It was 21 years ago when I first created CyberNoise - a printed magazine stuffed with information about electronic music artists and releases. There were other magazines and fanzines around but they mainly dealt with reviews and interviews. As a collector my dream was to have a reference guide to past releases including limited editions, promos and foreign releases. I wanted a list of forthcoming releases with release dates and formats. I wanted a directory of information about the other magazines that existed along with record shops and record labels plus companies offering services for electronic musicians. I knew lots of other people wanted this too.
By 1996 the internet had arrived into homes and I looked into ways of getting my content onto the internet. The internet offered so much opportunity to create my vision. But life and work got in the way. Even though I ended up pursuing a career in computers and networking and then forming my own company to help other companies get the most out of IT and the internet I never really had the time to pursue my dream.
In 2009 big, but ultimately good, changes occurred at my company and in 2010 I realised I had an opportunity to create my dream at the same time as being able to carry on with clients' work. With my company I set about putting my idea for the ultimate music information archive on the internet into motion.
Over the years I've used many types of computers, networks, servers, operating systems, software, programming languages and web sites. None of them did what I believed could be done. Some did small parts of it but usually, never very well. Most were utter rubbish or only catered for certain types of genre and/or listener.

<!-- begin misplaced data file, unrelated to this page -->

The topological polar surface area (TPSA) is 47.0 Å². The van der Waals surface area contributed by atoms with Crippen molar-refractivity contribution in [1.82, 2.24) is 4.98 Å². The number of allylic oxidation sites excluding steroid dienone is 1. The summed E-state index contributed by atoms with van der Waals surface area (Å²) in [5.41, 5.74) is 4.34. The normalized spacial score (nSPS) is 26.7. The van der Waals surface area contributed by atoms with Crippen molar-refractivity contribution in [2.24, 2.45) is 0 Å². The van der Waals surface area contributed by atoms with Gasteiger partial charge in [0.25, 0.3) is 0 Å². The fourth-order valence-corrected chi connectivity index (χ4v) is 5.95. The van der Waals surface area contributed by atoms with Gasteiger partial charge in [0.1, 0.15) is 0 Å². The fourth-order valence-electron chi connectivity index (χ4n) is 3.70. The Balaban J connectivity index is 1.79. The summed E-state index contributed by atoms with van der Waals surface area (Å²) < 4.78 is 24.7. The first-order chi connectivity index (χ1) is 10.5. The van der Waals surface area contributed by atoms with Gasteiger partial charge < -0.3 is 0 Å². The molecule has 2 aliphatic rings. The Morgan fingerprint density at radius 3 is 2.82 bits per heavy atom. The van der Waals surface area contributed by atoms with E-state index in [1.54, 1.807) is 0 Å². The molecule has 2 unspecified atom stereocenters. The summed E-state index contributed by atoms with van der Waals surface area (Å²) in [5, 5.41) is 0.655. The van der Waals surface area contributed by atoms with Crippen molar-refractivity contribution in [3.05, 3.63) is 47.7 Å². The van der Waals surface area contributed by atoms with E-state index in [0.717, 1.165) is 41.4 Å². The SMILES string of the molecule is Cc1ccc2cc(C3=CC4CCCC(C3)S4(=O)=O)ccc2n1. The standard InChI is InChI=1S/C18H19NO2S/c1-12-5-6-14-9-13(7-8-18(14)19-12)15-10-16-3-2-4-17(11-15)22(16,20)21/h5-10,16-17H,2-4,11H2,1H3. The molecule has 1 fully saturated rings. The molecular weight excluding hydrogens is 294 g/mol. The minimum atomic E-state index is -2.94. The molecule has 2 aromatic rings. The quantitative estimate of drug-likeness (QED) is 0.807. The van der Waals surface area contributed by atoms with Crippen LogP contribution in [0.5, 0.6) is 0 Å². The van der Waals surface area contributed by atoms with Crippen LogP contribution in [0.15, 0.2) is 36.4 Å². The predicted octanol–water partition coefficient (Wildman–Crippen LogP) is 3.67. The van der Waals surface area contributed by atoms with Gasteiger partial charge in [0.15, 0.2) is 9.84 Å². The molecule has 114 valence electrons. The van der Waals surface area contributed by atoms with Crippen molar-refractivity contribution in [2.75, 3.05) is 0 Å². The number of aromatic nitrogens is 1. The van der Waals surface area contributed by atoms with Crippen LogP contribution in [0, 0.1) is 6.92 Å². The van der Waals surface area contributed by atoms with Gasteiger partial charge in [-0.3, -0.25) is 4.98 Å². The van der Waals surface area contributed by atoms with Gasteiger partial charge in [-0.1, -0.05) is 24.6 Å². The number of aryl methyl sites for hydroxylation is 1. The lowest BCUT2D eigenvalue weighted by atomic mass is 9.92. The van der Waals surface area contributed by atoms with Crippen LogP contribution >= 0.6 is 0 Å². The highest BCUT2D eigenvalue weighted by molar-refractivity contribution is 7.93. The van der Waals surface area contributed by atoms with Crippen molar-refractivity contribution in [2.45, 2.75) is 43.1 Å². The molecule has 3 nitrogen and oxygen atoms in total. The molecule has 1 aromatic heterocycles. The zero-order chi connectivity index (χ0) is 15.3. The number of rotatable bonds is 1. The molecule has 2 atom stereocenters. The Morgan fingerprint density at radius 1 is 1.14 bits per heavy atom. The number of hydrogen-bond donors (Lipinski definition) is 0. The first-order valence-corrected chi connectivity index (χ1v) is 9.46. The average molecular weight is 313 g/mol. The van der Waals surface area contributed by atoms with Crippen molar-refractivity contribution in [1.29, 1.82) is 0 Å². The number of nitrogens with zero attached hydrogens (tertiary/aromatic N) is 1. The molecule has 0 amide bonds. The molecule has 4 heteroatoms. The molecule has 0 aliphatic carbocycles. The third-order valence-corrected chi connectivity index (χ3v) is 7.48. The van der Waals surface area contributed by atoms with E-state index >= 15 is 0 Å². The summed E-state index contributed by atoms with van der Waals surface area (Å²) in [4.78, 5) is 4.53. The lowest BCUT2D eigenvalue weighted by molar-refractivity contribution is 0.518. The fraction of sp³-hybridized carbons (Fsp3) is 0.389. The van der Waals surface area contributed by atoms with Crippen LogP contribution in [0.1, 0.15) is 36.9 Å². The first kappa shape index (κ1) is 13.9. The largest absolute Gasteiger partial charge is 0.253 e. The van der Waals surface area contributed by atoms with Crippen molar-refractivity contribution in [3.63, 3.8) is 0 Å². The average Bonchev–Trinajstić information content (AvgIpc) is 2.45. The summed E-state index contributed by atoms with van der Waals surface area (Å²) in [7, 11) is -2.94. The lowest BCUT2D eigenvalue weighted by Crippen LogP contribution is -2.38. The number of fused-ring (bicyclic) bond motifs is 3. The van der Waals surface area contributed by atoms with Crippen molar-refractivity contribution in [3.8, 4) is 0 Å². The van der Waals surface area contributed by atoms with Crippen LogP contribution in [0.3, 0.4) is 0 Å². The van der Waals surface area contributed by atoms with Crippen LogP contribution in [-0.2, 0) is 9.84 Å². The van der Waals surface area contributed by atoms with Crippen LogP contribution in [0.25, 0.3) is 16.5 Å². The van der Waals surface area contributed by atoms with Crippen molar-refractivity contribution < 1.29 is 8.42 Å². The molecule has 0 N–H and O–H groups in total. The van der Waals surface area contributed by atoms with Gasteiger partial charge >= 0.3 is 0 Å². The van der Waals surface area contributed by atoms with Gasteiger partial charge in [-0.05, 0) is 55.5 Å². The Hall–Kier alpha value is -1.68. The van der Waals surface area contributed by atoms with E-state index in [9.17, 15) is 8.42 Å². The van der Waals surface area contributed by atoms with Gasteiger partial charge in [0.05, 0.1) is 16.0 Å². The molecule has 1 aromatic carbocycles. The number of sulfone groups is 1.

There has always been this inane desire to pigeonhole everything and create genres so if you liked Throbbing Gristle you weren't supposed to like Jean-Michel Jarre. If you liked Erasure you weren't supposed to like Skinny Puppy. Magazines and fanzines followed this course creating niches and cliques and unfortunately this still happens today even with the internet. Ultimately the music, musicians and the fans lose out and everyone ends up missing out on some truly great music that they may actually like. I don't believe in the minutiae of genres but of course it can be useful to have single focus point e.g. electronic, rock, hip-hop, classical, soundtracks, etc. Ultimately though, there should also be a place where all music can be found and all the intricate relationships between everything can help people discover something truly wonderful.
It took me and my company three years to create the World Wide Release DataBase (WWRDB) network which is that single place to find everything. It's first incarnation is finally up and running and available to the world. There are parts of the network that have a single focus point and one of them is my beloved CyberNoise, still dedicated to all things electronic. Do come along and join in the fun even if it's just to browse rather than contribute.
The WWRDB network of web sites: